Over 80% of Americans rely on a municipal waste program to deal with sewage. Americans who use a septic tank system understand how wastewater flows into a tank buried on their property where the products separate and partially decompose, and the liquid then disperses into the soil. The earth does its job of removing harmful bacteria, and the solid waste forms a sludge that must periodically be pumped out. A good septic tank avoids releasing viruses and bacteria into the water tables people drink from. But the rest of America probably doesn’t know how their waste is treated, since they aren’t responsible for treating it.
A municipal sewage treatment plant is similar to a private septic tank only the municipality treats the waste by adding treatments using technologies. But if something goes wrong, the overflow affects far more than a personal piece of property. Sometimes overflow has been so significant that stormwater and sewage back up to the streets and sidewalks. With waste ranging from fertilizers to pet waste, it’s no wonder there are spikes in gastrointestinal issues after a heavy rain! The nation has long had a serious wastewater infrastructure issue, with the EPA citing some 32 states with serious issues costing many millions of dollars.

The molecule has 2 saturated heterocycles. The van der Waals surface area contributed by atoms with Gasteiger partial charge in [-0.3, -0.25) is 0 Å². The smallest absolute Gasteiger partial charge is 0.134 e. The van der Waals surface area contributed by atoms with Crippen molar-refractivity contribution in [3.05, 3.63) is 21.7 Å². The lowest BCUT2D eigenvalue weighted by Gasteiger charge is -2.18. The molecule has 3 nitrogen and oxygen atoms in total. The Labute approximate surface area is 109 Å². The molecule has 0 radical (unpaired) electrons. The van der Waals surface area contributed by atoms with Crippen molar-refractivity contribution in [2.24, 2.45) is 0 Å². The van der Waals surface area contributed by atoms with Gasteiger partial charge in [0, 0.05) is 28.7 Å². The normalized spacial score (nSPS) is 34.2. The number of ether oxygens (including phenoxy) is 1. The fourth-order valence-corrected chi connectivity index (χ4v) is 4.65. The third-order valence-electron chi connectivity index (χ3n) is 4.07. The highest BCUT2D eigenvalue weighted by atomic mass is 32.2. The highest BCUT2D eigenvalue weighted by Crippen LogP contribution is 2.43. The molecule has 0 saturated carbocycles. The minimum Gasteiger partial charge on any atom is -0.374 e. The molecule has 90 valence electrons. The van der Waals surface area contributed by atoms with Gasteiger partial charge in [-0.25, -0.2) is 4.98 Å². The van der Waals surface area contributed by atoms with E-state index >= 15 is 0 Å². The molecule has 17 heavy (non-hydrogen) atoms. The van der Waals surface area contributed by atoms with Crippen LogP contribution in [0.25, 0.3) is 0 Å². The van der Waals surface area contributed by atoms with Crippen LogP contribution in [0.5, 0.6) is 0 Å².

While costs are always a concern, updating equipment to better process the treatment of sewage pays off in more ways than one. A treatment facility with a proper mixer can not only save money by using an innovative design that isn’t reliant on flow, but can also save maintenance costs later, as Komax static mixers are foul-resistant. Further, an upgraded mixer can mean savings in other areas as well, such as using at least 25% less polymer solutions to get the job done. While community health is at the forefront, upgrades with proper equipment will pay off financially as well.